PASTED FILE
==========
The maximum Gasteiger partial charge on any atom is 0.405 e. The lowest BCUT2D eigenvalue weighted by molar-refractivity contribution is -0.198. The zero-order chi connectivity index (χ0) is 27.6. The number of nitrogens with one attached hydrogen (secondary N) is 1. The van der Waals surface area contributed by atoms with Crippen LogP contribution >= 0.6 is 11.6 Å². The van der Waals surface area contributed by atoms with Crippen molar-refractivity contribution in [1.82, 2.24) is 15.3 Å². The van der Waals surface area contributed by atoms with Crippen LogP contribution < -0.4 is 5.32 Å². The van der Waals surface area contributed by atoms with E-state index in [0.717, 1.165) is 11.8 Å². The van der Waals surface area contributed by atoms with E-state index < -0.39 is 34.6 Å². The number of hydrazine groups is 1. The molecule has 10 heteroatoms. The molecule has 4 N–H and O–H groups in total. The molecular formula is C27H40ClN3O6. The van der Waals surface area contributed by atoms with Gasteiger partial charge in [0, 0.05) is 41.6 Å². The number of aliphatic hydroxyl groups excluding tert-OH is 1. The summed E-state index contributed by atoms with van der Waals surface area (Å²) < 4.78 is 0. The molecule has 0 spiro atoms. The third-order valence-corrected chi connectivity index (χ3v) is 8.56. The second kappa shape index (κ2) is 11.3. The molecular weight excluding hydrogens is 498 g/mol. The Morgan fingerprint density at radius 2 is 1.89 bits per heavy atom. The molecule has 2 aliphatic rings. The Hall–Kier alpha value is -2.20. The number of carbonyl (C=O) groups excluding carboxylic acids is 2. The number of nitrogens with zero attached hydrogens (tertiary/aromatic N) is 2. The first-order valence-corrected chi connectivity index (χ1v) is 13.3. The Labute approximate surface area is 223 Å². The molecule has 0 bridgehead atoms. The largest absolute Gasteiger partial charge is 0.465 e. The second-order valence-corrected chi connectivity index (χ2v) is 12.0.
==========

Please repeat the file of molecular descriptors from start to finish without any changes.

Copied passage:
The maximum Gasteiger partial charge on any atom is 0.405 e. The lowest BCUT2D eigenvalue weighted by molar-refractivity contribution is -0.198. The zero-order chi connectivity index (χ0) is 27.6. The number of nitrogens with one attached hydrogen (secondary N) is 1. The van der Waals surface area contributed by atoms with Crippen LogP contribution >= 0.6 is 11.6 Å². The van der Waals surface area contributed by atoms with Crippen molar-refractivity contribution in [1.82, 2.24) is 15.3 Å². The van der Waals surface area contributed by atoms with Crippen LogP contribution < -0.4 is 5.32 Å². The van der Waals surface area contributed by atoms with E-state index in [0.717, 1.165) is 11.8 Å². The van der Waals surface area contributed by atoms with E-state index < -0.39 is 34.6 Å². The number of hydrazine groups is 1. The molecule has 10 heteroatoms. The molecule has 4 N–H and O–H groups in total. The molecular formula is C27H40ClN3O6. The van der Waals surface area contributed by atoms with Gasteiger partial charge in [0, 0.05) is 41.6 Å². The number of aliphatic hydroxyl groups excluding tert-OH is 1. The summed E-state index contributed by atoms with van der Waals surface area (Å²) < 4.78 is 0. The molecule has 0 spiro atoms. The third-order valence-corrected chi connectivity index (χ3v) is 8.56. The second kappa shape index (κ2) is 11.3. The molecular weight excluding hydrogens is 498 g/mol. The Morgan fingerprint density at radius 2 is 1.89 bits per heavy atom. The molecule has 2 aliphatic rings. The Hall–Kier alpha value is -2.20. The number of carbonyl (C=O) groups excluding carboxylic acids is 2. The number of nitrogens with zero attached hydrogens (tertiary/aromatic N) is 2. The first-order valence-corrected chi connectivity index (χ1v) is 13.3. The Labute approximate surface area is 223 Å². The molecule has 0 bridgehead atoms. The largest absolute Gasteiger partial charge is 0.465 e. The second-order valence-corrected chi connectivity index (χ2v) is 12.0.